Ethiopian Airlines' entry seems to have irked domestic airlines in Nigeria the wrong way, as they came together in November, filing a lawsuit against the Airline and three parties to halt Nigeria Air's consolidation.
Ethiopian Airlines is battling at a Lagos court millions of dollars worth of litigations from private airline companies in Nigeria who were timid over its entry into their fledgling markets. Other defendants include the Nigerian Minister of Aviation, Hadri Sirika; Nigeria Air Limited; Nigeria's Attorney General Abubakar Malami.
Lawyers representing the Airline Operators of Nigeria (AON) have filed lawsuits as part of their effort to ground the establishment of a national carrier dubbed Nigeria Air, demanding payment of two billion Nairas (nearly 4.3 million dollars in the current exchange rate), claiming damages from exclusion to a bidding process.
The Ministry of Aviation in Nigeria floated a bid in September to re-establish the Nigerian National Carrier, defunct in 2003 amidst a flurry of allegations of mismanagement of resources and corruption. In operation for 48 years, the bid was issued to transfer a 46pc stake in the newly incorporated Nigerian National Carrier (NNC) to investors, while the federal government keeps five percent. Ethiopian Airlines won a 49pc stake in NNC, adding to its ownership stakes in Togo, Zambia, Malawi and Mozambique.
Nevertheless, the expected takeoff for the new Airlines is delayed until February 13 as judges in Lagos Court adjourned on January 16, 2023.
Air Peace, the largest domestic airline in Nigeria, along with Azman Air, Max Air limited, United Nigeria, Top Brass and the registered trustees of airline operators, were the groups that had filed the suit initially. The Chief of Air Peace, Allen Olyenma, believes Nigeria Air should be wholly owned by its citizens. The plaintiffs have challenged the decision to award the Ethiopian Airline over its eligibility to bid, and the award failed to meet the public-private partnership laws of Nigeria. They have appealed to the judges to nullify the deal.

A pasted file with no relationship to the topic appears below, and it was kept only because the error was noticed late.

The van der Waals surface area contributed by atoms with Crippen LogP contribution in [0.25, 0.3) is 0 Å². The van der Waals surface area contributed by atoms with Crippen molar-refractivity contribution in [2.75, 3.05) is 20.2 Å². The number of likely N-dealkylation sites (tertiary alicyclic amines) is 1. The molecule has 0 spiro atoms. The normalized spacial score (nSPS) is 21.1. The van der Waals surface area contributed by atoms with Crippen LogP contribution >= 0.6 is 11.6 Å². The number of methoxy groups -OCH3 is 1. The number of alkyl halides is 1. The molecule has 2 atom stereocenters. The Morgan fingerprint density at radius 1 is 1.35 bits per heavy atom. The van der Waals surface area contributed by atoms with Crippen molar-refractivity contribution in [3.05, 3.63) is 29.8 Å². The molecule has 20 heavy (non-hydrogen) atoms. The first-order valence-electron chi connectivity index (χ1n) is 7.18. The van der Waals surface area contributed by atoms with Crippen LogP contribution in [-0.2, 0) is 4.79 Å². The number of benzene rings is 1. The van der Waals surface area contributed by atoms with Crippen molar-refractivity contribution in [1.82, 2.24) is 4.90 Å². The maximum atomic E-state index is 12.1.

Justice Lewis Algoa of the Federal High Court in Lagos passed an interim injunction in November ordering the maintenance of the status quo by all parties involved. Three other defendants, besides Ethiopian Airlines, had filed a motion on January 13 to transfer the legal proceedings to a court in Abuja, Nigeria's capital city, arguing that they were outside of the jurisdiction of the Lagos court that filed the injunction.
The Judge adjourned the hearings upon the counsel's request, as two plaintiffs also exhibited clashing interests.
Kaleysus Bekele, the aviation industry journalist for decades, attributes the uproar by the domestic airways to their desire to maintain a price hegemony over the Nigerian market and not much more.
"The absence of a national carrier helps them charge high ticket prices," he told Fortune.
Kaleyesus, who has written for African Aerospace Magazine in the last few years, applauded Ethiopian Airlines for daring to engage in a "challenging" working environment.
"They know they would fail to compete with Ethiopian Airlines," he said.
Kaleyesus believes Ethiopian Airlines would be endowed with a secondary hub in West Africa if it manages to get the deal through. Ethiopian Airlines filed its defence on December 19 2022, through its country representative, Wondesen Beyene, arguing that it has subscribed to all legal and international standards as the court hearing loomed close last week.
The aviation industry in Nigeria has been full of contention as the International Airlines Transport Association (IATA) report last year revealed that Nigeria had withheld 450 million dollars from international carriers that operate in the country. Nigeria's President, Muhammadu Buhari, had made a campaign promise to re-establish a national airline in his campaign in 2015. The announcement for the incorporation of Nigeria Air was made three years later.
A collaboration between British billionaire Richard Branson dubbed 'Virgin Nigeria' also attempted to revive Nigerian National Aviation before it ceased operations in 2012 after several rounds of rebranding: Nigerian Eagle Airlines and Air Nigeria. However, the partnership with Virgin had a similar ownership structure to the current attempt, with Virgin owning 49pc.
Nigeria Air, partnering with Ethiopian Airlines, is the latest effort by Nigeria's government to establish a national carrier with its current Minister of Aviation Hadri, after his appointment in 2019. Months following the announcement of Nigeria Air at the Farnborough Air Show in 2018, the project was derailed following a questioning of its relevance by members of the Nigerian administration. It was renewed in 2022 with an initial budget of 300 million dollars and the revealing of Ethiopian Airlines as the preferred bidder and single majority stake owner.
The new arrangement would have had Ethiopian Airlines providing aircraft, cabin crew, technical personnel and management of the airlines. The 23 domestic airline companies operating in Nigeria appeared alarmed by the entry of a continental juggernaut like Ethiopian Airlines into their fledgling market.
Executives of Ethiopian Airlines have not been available to comment on this story despite several attempts through phone calls and email messages.
PUBLISHED ON Jan 21,2023 [ VOL 23 , NO 1186]
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